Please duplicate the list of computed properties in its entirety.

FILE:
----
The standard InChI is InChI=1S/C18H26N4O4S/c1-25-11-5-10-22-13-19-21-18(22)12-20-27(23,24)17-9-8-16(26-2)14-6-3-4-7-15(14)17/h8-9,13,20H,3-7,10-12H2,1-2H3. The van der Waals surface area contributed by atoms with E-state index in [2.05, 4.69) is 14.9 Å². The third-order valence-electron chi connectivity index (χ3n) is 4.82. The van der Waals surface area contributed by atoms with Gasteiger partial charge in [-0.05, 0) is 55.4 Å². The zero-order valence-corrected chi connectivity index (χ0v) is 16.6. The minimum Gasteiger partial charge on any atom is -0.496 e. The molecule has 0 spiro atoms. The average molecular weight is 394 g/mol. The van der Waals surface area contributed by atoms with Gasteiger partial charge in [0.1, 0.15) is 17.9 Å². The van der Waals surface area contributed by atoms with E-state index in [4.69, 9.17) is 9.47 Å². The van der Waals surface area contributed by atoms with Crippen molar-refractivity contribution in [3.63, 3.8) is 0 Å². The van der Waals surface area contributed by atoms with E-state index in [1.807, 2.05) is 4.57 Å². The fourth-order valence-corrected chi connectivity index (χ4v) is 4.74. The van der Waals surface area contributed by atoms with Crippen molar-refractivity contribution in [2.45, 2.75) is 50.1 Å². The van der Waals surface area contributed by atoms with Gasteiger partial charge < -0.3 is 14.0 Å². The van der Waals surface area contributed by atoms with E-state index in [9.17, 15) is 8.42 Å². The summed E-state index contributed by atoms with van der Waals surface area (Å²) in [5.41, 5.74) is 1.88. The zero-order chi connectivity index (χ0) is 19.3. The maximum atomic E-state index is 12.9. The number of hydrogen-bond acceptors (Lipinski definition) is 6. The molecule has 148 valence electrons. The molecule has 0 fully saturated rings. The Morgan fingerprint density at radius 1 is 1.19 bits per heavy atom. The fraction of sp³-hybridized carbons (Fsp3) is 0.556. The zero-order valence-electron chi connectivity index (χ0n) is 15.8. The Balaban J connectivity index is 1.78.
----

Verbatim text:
The standard InChI is InChI=1S/C18H26N4O4S/c1-25-11-5-10-22-13-19-21-18(22)12-20-27(23,24)17-9-8-16(26-2)14-6-3-4-7-15(14)17/h8-9,13,20H,3-7,10-12H2,1-2H3. The van der Waals surface area contributed by atoms with E-state index in [2.05, 4.69) is 14.9 Å². The third-order valence-electron chi connectivity index (χ3n) is 4.82. The van der Waals surface area contributed by atoms with Gasteiger partial charge in [-0.05, 0) is 55.4 Å². The zero-order valence-corrected chi connectivity index (χ0v) is 16.6. The minimum Gasteiger partial charge on any atom is -0.496 e. The molecule has 0 spiro atoms. The average molecular weight is 394 g/mol. The van der Waals surface area contributed by atoms with Gasteiger partial charge in [0.1, 0.15) is 17.9 Å². The van der Waals surface area contributed by atoms with E-state index in [4.69, 9.17) is 9.47 Å². The van der Waals surface area contributed by atoms with Crippen molar-refractivity contribution in [3.63, 3.8) is 0 Å². The van der Waals surface area contributed by atoms with E-state index in [1.807, 2.05) is 4.57 Å². The fourth-order valence-corrected chi connectivity index (χ4v) is 4.74. The van der Waals surface area contributed by atoms with Crippen molar-refractivity contribution in [2.45, 2.75) is 50.1 Å². The van der Waals surface area contributed by atoms with Gasteiger partial charge < -0.3 is 14.0 Å². The van der Waals surface area contributed by atoms with E-state index in [9.17, 15) is 8.42 Å². The summed E-state index contributed by atoms with van der Waals surface area (Å²) in [5.41, 5.74) is 1.88. The zero-order chi connectivity index (χ0) is 19.3. The maximum atomic E-state index is 12.9. The number of hydrogen-bond acceptors (Lipinski definition) is 6. The molecule has 148 valence electrons. The molecule has 0 fully saturated rings. The Morgan fingerprint density at radius 1 is 1.19 bits per heavy atom. The fraction of sp³-hybridized carbons (Fsp3) is 0.556. The zero-order valence-electron chi connectivity index (χ0n) is 15.8. The Balaban J connectivity index is 1.78.